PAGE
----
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Six pack with Rob Rogacki of Bless You Boys

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The Twins begin a ten-game home stand tonight against the Detroit Tigers. Jesse and Rob exchanged questions and answers.

Rick Osentoski-USA TODAY Sports

It's September 14, and the Twins and the Tigers are set to face off for the final time in 2015. One team has its eyes on October, and the other will try to play spoiler. Six months ago, we'd have assumed the roles reversed from where we see them today. Minnesota (74-68) is a game out of the second Wild Card spot; Detroit (65-77) should be too good to be in last place in the division.

In advance of tonight's tilt, I exchanged questions and answers about the Twins and Tigers with Bless You Boys' Rob Rogacki. Thanks to Rob for his time. You can read my answers about the Twins right here.

I'd predicted the Tigers would win the AL Central this year, topping the Indians by a game. Obviously I missed on both accounts there. What are the biggest things you had anticipated going better in 2015?

It's hard to boil the Tigers' shortcomings down to a few specific events, but the utter lack of production from the starting rotation is probably the biggest flaw this team has. David Price was obviously a plus, with 3.7 WAR in just over half a season with the Tigers. The rest of the starting staff has combined for 3.3 WAR, with two of those wins courtesy of Justin Verlander in 16 starts. If you're keeping score at home, that means that three-fifths of the Tigers' starting rotation has been worth 1.3 WAR this season. Obviously, this is a problem.

The two most disappointing Tigers starters this season, without question, have been Anibal Sanchez and Shane Greene. Sanchez was hit with a bout of homer-itis, and finally succumbed to the disabled list in late August. Whether the poor numbers were injury-related remains to be seen, but his 4.99 ERA and 4.74 FIP have been a major deterrent to the Tigers' playoff hopes. Greene has been plagued by numbness in his hand caused by a pseudoaneurysm in his shoulder for most of the season, so we're not sure whether his lackluster performance was injury-related or if he's just bad. Either way, the Tigers were hoping for a lot more than a 6.72 ERA in 16 starts when they acquired him last winter.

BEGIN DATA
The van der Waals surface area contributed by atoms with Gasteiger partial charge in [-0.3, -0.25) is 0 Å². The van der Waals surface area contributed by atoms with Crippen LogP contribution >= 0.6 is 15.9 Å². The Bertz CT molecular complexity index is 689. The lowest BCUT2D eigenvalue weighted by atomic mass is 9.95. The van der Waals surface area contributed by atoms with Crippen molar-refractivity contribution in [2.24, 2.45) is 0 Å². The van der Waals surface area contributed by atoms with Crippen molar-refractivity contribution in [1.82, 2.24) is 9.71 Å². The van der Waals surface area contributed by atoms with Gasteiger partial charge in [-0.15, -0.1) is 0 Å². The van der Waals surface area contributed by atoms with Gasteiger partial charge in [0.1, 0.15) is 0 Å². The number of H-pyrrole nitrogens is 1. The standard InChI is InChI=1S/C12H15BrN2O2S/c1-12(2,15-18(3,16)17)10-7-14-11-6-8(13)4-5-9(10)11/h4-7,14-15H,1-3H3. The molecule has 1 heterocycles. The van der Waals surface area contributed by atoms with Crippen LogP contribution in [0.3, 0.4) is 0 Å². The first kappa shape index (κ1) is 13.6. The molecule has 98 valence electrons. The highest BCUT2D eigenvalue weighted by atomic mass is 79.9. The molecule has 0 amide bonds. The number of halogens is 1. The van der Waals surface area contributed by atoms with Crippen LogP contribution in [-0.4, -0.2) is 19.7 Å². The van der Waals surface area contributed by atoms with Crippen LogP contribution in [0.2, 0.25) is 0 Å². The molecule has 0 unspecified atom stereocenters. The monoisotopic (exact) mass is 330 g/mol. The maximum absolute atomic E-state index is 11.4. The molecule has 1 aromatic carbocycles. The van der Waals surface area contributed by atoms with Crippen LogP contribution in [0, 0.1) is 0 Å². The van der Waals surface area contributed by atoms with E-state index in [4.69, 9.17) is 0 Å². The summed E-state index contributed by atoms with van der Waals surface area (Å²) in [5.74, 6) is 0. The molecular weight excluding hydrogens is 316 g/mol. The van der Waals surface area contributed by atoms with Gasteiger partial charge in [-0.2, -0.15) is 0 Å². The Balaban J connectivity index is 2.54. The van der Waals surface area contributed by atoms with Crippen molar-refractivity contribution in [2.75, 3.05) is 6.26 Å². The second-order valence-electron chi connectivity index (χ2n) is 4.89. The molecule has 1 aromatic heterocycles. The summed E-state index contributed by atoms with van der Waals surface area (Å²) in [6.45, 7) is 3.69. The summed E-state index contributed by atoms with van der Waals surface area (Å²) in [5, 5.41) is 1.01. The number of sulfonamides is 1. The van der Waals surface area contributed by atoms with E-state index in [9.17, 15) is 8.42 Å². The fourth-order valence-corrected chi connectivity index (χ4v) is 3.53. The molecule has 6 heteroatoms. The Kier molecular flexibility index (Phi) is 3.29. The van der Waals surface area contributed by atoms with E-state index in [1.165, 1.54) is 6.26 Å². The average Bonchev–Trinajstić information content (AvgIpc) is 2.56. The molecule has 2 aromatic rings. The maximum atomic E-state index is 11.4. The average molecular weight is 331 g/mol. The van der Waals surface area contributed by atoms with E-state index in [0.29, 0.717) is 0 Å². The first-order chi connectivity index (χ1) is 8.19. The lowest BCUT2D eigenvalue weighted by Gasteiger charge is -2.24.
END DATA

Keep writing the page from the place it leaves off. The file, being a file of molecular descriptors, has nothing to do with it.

The other two aspects of the game have gone about as expected. The offense is good, though Victor Martinez's swift decline was not. He may be a bounce back candidate next year if he can stay healthy through the offseason (which is easier said than done for him, it seems). The bullpen has been awful, but when your major offseason acquisition to shore up that unit is Tom Gorzelanny, you're going to have problems. Alex Wilson, acquired in the trade that brought Yoenis Cespedes to Detroit, has been a nice little surprise.

Where do you sit on the Dave Dombrowski firing? Not as a Twins fan, but as a baseball fan, I was absolutely baffled.

While new GM Al Avila has vowed to bring more sabermetric analysis and evaluation into the organization, praising that is little more than sugarcoating the loss of an executive like Dave Dombrowski. He has his flaws, yes, but Dombrowski ushered the Tigers into one of the most successful eras in franchise history, with five playoff berths and two World Series appearances in the last decade. Avila has huge shoes to fill, especially now as the team heads into a more uncertain future.

Then, there's the elephant in the room. Owner Mike Ilitch has been a benevolent owner for most of Dombrowski's tenure, allowing his front office staff to work independently save for one or two intervening instances (signing Price Fielder, for instance). Now, it seems like Ilitch's paws are all over the team's recent moves -- re-signing Victor Martinez, firing Dave Dombrowski, the ever-present Ron Gardenhire rumors -- and that is a major concern. Meddling owners are usually bad for business, and it does not appear that Ilitch has an eye for what makes a baseball team successful.

Rumor has it that Ron Gardenhire is the favorite to manage the Tigers in 2016. How does that make you feel?

I'll put it like this: when hiring Ron Gardenhire is the least of your worries, it's hard to get up in arms about the move. Sure, Gardenhire isn't exactly the most saber-friendly manager when it comes to in-game strategy, but with how lackluster the Tigers have appeared in many games this season, it's hard to bash the idea too much. From an outsider's perspective, it seemed like Gardenhire always got the most out of his Twins teams, and while he occasionally played favorites, what manager doesn't? I would have a hard time seeing veterans like Miguel Cabrera and Victor Martinez not respecting Gardenhire's presence in the clubhouse, and Gardenhire's subpar postseason record is largely due to the juggernauts he faced, not his own deficiencies as a skipper. He wouldn't necessarily be my first choice as the Tigers' next manager, but he is far from my last.